Shelby Clipp


My research is largely driven by questions concerning the nature of reality tracking. I’m interested in exploring the causes, maintenance, and general features of unusual or atypical beliefs. I’m also like to think about the nature of certain mental states, especially the imagination.

In my MA thesis, “Delusions as Hetero-dynamic Property Clusters” (advised by Neil Van Leeuwen), I address the debate concerning what type of attitude best characterizes delusions. In the paper, I attempt to advance the debate by putting forward a new descriptive model for characterizing delusions. You can read more about the paper here. If you’re so inclined, you can download it here.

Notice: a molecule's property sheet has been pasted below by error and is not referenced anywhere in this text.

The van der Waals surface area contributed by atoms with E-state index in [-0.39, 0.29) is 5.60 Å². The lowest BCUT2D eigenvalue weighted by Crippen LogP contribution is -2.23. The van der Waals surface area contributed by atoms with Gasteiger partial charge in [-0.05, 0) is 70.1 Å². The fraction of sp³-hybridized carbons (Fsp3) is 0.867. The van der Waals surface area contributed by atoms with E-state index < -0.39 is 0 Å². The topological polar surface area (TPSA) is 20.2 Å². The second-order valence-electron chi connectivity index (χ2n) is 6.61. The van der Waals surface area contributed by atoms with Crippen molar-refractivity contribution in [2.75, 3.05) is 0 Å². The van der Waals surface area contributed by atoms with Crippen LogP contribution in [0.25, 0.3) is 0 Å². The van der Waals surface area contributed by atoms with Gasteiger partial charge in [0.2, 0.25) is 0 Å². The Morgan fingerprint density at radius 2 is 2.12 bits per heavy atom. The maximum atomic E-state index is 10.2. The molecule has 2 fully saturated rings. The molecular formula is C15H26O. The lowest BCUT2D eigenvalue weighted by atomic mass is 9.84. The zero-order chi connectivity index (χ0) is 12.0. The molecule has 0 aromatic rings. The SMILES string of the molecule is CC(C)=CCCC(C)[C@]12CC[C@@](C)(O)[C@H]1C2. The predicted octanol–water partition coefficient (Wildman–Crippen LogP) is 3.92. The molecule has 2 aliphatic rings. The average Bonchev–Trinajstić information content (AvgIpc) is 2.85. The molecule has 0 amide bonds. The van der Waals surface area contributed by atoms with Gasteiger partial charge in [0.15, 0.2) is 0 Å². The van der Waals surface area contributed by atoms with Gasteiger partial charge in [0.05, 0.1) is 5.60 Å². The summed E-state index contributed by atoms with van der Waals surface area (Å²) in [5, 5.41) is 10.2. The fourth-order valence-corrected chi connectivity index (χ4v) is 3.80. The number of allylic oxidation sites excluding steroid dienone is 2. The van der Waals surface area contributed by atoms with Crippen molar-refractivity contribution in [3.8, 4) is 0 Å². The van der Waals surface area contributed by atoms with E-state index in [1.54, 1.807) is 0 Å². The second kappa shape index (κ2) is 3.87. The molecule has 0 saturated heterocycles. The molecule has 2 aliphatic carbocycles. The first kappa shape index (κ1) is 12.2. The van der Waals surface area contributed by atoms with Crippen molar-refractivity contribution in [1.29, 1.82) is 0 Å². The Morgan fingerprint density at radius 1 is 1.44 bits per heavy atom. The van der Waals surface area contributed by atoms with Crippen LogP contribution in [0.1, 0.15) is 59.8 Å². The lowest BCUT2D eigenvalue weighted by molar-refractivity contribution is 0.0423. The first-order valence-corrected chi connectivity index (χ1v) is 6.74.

A Wittgensteinian Approach to Delineating Delusions

Abstract: In this paper I examine the proposal that delusions can be understood in terms of Wittgenstein’s conception of framework propositions. Despite their initial persuasiveness, I argue that such accounts are incomplete in that they cannot help us adequately distinguish delusions from other ostensibly similar states (e.g., religious beliefs and conspiracy theory beliefs). Accordingly, my aim is to supplement framework proposition accounts by drawing attention to how Wittgenstein’s conception of language games can provide us with a positive story about delusions—one which sets them apart from similar states.